Finding Ourselves in Pop Culture
Let’s begin this article by visualizing something together. A conversation I don’t doubt that at least a few of us will remember watching on a computer a few years ago.
“Michael, do you know what secularism humanism is?” asks an annoyed-looking Oscar Martinez. Imagine his surprise when Michael Scott, a man not exactly known for his knowledge pertaining to topics as complex as philosophy, life stances, and religion, does in fact provide a succinct and correct answer. “Yes. It is a philosophy which says that people can improve their lives by using reason instead of religion or superstition,” Michael replies, without thinking twice and without hesitation.
Anyone curious about this particular scene and where it fits into The Office can click here. The episode this conversation takes place in is the first episode of Season 4, entitled Fun Run, though the scene itself is a deleted one. Michael is asking the employees at the Scranton branch of the Dunder Mifflin Paper Company about their religious views while trying to come up with an exculpatory explanation for why he hit Meredith Palmer with his car just outside of the office building where the employees report to work every weekday.
Now take a second to imagine my surprise, a full fifteen years after this episode of The Office first aired, when I realized that this is still one of the only portrayals of humanism and, critically, features one of few explicitly, self-described humanist characters I’ve ever seen on television. I’ve seen several portrayals of atheistic characters, and I’ve even seen depictions of crises of faith, but I can quite literally count on one hand the number of times I’ve seen humanists represented on television. This is a tragedy.
Humanism is not atheism. There are powerful links between the two terms, especially if we’re focusing on secular humanism, but they are not interchangeable. When we see an atheistic character on television, or in other media, we do not necessarily see a humanistic character. It is tempting for many of us, especially if we’re even further starved of representation—such as if we are also queer or happen to be BIPOC—to just assign humanism to the character, but we shouldn’t have to do that. We deserve representation that is real, explicit, and even takes up space.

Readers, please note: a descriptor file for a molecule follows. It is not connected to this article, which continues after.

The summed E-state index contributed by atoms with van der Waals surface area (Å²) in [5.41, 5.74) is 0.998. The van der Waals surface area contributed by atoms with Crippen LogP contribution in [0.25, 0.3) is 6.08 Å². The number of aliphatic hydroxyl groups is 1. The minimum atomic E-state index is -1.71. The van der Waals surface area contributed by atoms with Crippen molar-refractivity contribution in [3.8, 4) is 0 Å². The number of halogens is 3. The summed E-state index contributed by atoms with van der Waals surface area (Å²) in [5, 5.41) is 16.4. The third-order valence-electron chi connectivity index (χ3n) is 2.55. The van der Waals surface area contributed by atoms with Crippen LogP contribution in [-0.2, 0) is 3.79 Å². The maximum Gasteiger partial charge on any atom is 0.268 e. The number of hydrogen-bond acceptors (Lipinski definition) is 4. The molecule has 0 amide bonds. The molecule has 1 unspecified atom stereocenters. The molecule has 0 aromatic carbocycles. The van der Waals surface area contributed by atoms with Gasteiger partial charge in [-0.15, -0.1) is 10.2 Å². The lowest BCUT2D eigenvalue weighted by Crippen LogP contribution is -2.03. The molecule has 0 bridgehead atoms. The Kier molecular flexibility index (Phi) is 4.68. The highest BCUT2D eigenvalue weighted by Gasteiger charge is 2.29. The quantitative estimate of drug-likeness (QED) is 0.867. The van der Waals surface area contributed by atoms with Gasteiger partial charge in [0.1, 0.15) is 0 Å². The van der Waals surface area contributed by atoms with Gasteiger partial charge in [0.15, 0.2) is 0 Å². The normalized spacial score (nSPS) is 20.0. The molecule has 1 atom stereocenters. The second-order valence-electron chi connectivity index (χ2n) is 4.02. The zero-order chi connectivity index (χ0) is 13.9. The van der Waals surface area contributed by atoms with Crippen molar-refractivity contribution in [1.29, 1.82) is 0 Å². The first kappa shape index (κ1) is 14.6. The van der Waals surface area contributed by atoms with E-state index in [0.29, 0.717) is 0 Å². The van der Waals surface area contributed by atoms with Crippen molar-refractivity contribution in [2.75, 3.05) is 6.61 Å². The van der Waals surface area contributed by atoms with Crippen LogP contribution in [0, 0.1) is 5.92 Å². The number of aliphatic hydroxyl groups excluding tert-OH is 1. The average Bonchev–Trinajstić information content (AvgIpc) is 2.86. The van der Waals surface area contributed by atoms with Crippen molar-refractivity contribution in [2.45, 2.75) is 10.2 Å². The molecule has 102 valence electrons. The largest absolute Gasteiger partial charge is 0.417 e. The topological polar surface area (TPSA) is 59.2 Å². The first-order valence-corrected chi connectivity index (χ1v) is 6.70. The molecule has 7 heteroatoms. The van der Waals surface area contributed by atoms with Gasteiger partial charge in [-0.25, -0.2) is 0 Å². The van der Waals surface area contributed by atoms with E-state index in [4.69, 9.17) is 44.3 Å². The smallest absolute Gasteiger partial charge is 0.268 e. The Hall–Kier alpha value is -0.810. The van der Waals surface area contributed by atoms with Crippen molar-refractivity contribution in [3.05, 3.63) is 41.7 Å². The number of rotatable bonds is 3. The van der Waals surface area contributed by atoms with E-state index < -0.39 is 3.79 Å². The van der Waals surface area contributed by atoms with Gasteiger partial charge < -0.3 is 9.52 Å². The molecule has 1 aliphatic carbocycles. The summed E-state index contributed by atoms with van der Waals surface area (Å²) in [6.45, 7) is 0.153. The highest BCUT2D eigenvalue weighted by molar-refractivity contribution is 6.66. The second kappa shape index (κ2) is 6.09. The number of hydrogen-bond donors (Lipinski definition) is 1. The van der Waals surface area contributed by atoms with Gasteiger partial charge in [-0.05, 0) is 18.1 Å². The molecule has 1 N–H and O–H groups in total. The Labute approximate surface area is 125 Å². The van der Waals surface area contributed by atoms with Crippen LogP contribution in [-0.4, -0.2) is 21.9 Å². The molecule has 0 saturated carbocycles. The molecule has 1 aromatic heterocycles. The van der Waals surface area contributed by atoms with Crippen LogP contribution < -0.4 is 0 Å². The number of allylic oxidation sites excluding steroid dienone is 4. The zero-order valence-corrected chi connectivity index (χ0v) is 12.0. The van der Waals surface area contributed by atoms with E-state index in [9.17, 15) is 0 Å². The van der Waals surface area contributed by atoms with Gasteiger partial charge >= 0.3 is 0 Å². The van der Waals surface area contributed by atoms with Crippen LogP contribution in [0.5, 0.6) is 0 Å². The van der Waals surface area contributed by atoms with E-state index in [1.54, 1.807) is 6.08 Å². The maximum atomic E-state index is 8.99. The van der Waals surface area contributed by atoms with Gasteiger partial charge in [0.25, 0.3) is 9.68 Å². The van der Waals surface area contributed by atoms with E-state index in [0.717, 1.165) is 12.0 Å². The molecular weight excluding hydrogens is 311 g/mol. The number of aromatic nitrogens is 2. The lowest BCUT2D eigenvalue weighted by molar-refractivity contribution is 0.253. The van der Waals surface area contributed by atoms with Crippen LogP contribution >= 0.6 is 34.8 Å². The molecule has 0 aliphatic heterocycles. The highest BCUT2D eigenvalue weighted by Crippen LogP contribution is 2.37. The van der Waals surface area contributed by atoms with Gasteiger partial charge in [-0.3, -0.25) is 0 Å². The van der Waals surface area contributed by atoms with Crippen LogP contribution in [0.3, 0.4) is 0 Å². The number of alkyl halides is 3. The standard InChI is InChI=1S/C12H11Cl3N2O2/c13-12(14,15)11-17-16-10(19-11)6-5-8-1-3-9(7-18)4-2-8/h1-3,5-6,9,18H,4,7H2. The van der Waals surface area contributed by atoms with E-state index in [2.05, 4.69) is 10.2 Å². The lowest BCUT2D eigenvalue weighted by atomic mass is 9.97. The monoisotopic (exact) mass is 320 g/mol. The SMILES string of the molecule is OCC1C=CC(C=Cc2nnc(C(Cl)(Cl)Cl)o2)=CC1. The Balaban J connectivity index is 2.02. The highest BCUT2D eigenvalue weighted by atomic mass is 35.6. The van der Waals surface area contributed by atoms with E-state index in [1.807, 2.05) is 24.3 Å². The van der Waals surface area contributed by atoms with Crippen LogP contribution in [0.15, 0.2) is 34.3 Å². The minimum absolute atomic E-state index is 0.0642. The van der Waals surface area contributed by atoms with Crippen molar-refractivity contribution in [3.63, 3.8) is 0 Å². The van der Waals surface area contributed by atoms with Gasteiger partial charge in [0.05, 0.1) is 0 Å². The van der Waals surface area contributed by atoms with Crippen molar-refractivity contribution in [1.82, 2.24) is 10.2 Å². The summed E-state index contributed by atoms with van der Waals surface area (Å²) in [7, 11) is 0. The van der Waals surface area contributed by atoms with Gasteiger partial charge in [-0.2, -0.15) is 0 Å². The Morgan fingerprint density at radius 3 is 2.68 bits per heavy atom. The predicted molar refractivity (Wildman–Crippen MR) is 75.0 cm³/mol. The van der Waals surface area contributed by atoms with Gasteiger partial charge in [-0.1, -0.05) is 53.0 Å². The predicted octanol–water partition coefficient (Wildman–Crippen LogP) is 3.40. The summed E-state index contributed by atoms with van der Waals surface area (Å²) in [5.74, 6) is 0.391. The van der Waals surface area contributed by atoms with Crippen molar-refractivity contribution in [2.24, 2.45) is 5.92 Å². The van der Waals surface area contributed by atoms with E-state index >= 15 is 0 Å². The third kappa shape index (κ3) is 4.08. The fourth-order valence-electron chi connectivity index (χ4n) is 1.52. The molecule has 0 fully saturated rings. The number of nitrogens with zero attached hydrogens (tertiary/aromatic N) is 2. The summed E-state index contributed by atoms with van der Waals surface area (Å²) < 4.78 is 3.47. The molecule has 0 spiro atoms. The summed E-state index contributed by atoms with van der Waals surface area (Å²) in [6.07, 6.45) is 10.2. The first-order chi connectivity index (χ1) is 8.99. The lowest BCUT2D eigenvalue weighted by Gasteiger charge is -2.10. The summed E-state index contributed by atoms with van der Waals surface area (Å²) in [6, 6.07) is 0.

Representation is real. It is a powerful thing to see aspects of your identity in a character you care about, and sometimes even in characters you dislike or that are antagonists. Circling back to the example of Oscar Martinez, it is worth noting that he is not particularly meant to be likable to the audience. While he’s far from a hated character, even in the eyes of his colleagues, he simply does not get the same amount of focus and screen time or sympathetic, full story arcs as the show’s big trio—Pam, Jim, and Michael–have received at this point in the story.
As the show matures, he becomes a far more complex character with deep and surprisingly story-central relationships, but at the time that this scene was written, filmed, and then deleted from the episode, Oscar had often been a bit of a background or one-note character whose interactions with his coworkers often focused on his homosexuality. He, or more commonly, the homophobia of Michael, was used as the butt of various jokes. And honestly, it’s fine with me that Oscar is not a protagonist who is also a secular humanist. Even if this had been the only time Oscar was allowed to shine, Oscar’s identity as a queer, Hispanic secular humanist who—going beyond the sort of identities one can note on a checklist—possesses sophistication and wit, makes the fact that he is a secular humanist who is willing to speak that aloud mean that he can represent something.
Humanists deserve real representation and that doesn’t have to mean being the protagonists of epic stories or being at the heart of astounding multi-season story arcs. It certainly can mean those things, and I’d be thrilled if humanists got that treatment, but real representation can also mean mundane characters who are just doing their best and who just so happen to be members of communities or groups.
Oscar is an example of that, and one that meant something to me when I first watched this scene. At the time I first watched The Office, I was still coming to grips with what it meant to be an atheist, as I myself am a Hispanic, queer person whose family and communities are often quite religious.
Seeing someone like me explicitly self-identify as a secular humanist meant something to me. It made me more interested in secular humanism, and it was one of the first times I saw a Hispanic person on television say, quietly, that they had once been Christian and weren’t anymore. I had seen non-Hispanic people say that, but that hadn’t provided me with much help when I thought about how disappointed my family and friends would have been in me if they knew I was irreligious, as I was raised Roman Catholic. That representation mattered to me, though I hate that I had to go out of my way to find it since the scene was deleted.
Mundane representation can matter just as much as epic representation. I don’t need humanistic superheroes, as cool as that’d be to get, I just want more representation in any form. If it means I get to see more people like me on television say that they are humanists, I’d be so happy to get a dozen more Oscars. We deserve to have characters say they are like us, and for those characters to take up space. Our stories are not minor things that can be depicted in a single episode, or even a single season, and every humanist should be able to remember a few characters who are like them. It’s a shame that I doubt many of us can name even a handful of explicitly humanist characters. I hope that changes, eventually.